Holidays: Refunds now ‘better’ but experts warn Britons still risk losing money

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    Holidays were cancelled and postponed in droves this year as coronavirus swept the globe. This left many Britons eager to be refunded for their trips that were no longer going ahead. Unfortunately, getting cash refunds back has proved difficult for many as companies hold onto the money in a bid to stay afloat – despite the laws in place.

    “I think a lot of travel companies have been under a huge amount of pressure, given the number of cancellations that have had to take place over the last few weeks and months.

    “Certainly active members are being encouraged by us to refund their customers as soon as they can, but it has been a difficult time.

    “I mean as soon as we can get travel going again, the better – and we very much welcome the government’s steps to do that.

    “But we need to know what these countries are that people can go to.”

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    However, the experts warned that holidaymakers won’t be refunded if they choose not to travel even after the government has lifted restrictions.

    “I’m afraid, at the moment, if you are simply expressing what’s known as the in the trade disinclination to travel you have no rights,” explained Calder.

    He continued: “It’s certainly worth talking to any travel operator if you’re reluctant to travel -if you can possibly get through to them or get an email through to them – and explain your predicament and it might be that they will let you postpone your trip.

    “But at the moment… millions of people with holidays in July and August that they booked before we’d heard of coronavirus are now facing this awful situation where they are required, as it were, to go on holiday or lose all their money.”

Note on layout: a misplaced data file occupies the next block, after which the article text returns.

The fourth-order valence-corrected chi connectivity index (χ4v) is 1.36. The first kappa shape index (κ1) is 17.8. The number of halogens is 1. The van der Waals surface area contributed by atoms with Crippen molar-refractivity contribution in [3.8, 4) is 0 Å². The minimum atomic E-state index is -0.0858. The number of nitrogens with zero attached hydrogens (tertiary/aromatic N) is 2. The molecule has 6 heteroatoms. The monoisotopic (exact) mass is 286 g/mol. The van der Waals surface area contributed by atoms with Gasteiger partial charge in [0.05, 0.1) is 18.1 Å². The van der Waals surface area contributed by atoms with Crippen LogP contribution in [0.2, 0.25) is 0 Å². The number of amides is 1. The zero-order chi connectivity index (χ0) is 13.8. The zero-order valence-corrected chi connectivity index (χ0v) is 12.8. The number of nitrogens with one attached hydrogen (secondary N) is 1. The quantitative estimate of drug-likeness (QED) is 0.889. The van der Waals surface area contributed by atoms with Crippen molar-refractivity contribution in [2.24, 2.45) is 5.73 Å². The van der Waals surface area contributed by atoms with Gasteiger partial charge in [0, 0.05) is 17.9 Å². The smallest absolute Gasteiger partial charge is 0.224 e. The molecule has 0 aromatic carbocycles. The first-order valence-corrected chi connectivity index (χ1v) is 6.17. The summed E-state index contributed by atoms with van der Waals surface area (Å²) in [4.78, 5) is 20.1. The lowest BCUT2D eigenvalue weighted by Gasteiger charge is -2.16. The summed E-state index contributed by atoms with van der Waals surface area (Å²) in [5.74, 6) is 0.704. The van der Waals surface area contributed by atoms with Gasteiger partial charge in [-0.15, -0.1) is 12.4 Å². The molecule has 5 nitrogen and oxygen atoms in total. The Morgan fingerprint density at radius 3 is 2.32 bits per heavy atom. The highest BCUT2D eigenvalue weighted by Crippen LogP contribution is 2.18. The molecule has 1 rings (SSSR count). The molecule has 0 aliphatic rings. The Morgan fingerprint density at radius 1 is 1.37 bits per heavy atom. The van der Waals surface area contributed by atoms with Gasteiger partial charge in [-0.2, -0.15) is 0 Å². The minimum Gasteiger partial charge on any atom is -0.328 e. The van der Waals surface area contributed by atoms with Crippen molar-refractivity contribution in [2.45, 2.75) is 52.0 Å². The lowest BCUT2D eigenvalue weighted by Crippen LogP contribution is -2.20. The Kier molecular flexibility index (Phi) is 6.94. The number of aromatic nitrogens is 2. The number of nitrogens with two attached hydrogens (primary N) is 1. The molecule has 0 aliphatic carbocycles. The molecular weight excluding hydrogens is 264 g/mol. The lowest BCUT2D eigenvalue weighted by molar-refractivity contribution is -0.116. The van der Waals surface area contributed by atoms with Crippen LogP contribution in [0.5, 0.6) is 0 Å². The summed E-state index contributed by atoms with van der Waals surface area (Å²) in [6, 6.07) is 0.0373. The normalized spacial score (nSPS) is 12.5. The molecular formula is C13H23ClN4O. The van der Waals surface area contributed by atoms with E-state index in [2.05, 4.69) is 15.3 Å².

One BBC caller wanted to know if he could claim compensation for not being able to use the beach or pool on his Spanish holiday this summer – so how much can you tweak a booking?

    “Under the package travel regulations, there is some latitude for getting compensation,” detailed Calder.

    “However, I think in this particular case, you’ll certainly be able to use the beach and one thing about the fact that probably across Europe you’ll only get half the number of normal tourists than you would in an ordinary summer that you will actually be able to use the beach.

    “There will be problems with pools, having problems with all-inclusive arrangements, particularly for buffets – and so it’s going to be very different.”

    He continued: “Whether it’s significantly different for you to be able to say, I want some of my money back, or indeed, I don’t want to go on this holiday because you can’t promise what I actually booked in the first place, that’s a difficult legal question, and I think I would advise that people don’t rely on that sort of argument I don’t know if it’ll get them very far.”

    Calder encouraged anyone with a unique situation to speak to their travel provider just in case a solution could be found.

    “It might well be that in exceptional circumstances they will allow you to change that booking, depending on the situation of the customer,” he said.



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